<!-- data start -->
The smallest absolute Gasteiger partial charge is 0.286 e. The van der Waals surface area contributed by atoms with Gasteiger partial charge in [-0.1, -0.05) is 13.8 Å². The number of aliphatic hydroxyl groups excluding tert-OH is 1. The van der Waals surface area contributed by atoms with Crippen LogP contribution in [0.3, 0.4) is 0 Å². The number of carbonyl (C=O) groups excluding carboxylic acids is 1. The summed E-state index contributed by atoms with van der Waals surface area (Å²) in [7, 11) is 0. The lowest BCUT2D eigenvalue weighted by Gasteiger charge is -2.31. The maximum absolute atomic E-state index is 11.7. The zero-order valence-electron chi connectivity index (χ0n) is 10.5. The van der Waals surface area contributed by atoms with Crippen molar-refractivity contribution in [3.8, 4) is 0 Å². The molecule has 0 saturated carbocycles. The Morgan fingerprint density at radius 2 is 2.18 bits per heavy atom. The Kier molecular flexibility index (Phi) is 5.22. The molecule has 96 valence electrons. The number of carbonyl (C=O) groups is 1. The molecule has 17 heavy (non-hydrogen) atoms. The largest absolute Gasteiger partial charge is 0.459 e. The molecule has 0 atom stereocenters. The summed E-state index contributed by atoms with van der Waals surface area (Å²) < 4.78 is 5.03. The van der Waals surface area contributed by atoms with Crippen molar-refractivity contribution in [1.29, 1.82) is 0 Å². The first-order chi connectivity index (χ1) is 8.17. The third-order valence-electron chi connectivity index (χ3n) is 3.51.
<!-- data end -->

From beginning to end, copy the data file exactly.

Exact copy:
The smallest absolute Gasteiger partial charge is 0.286 e. The van der Waals surface area contributed by atoms with Gasteiger partial charge in [-0.1, -0.05) is 13.8 Å². The number of aliphatic hydroxyl groups excluding tert-OH is 1. The van der Waals surface area contributed by atoms with Crippen LogP contribution in [0.3, 0.4) is 0 Å². The number of carbonyl (C=O) groups excluding carboxylic acids is 1. The summed E-state index contributed by atoms with van der Waals surface area (Å²) in [7, 11) is 0. The lowest BCUT2D eigenvalue weighted by Gasteiger charge is -2.31. The maximum absolute atomic E-state index is 11.7. The zero-order valence-electron chi connectivity index (χ0n) is 10.5. The van der Waals surface area contributed by atoms with Crippen molar-refractivity contribution in [3.8, 4) is 0 Å². The molecule has 0 saturated carbocycles. The Morgan fingerprint density at radius 2 is 2.18 bits per heavy atom. The Kier molecular flexibility index (Phi) is 5.22. The molecule has 96 valence electrons. The number of carbonyl (C=O) groups is 1. The molecule has 17 heavy (non-hydrogen) atoms. The largest absolute Gasteiger partial charge is 0.459 e. The molecule has 0 atom stereocenters. The summed E-state index contributed by atoms with van der Waals surface area (Å²) < 4.78 is 5.03. The van der Waals surface area contributed by atoms with Crippen molar-refractivity contribution in [1.29, 1.82) is 0 Å². The first-order chi connectivity index (χ1) is 8.17. The third-order valence-electron chi connectivity index (χ3n) is 3.51.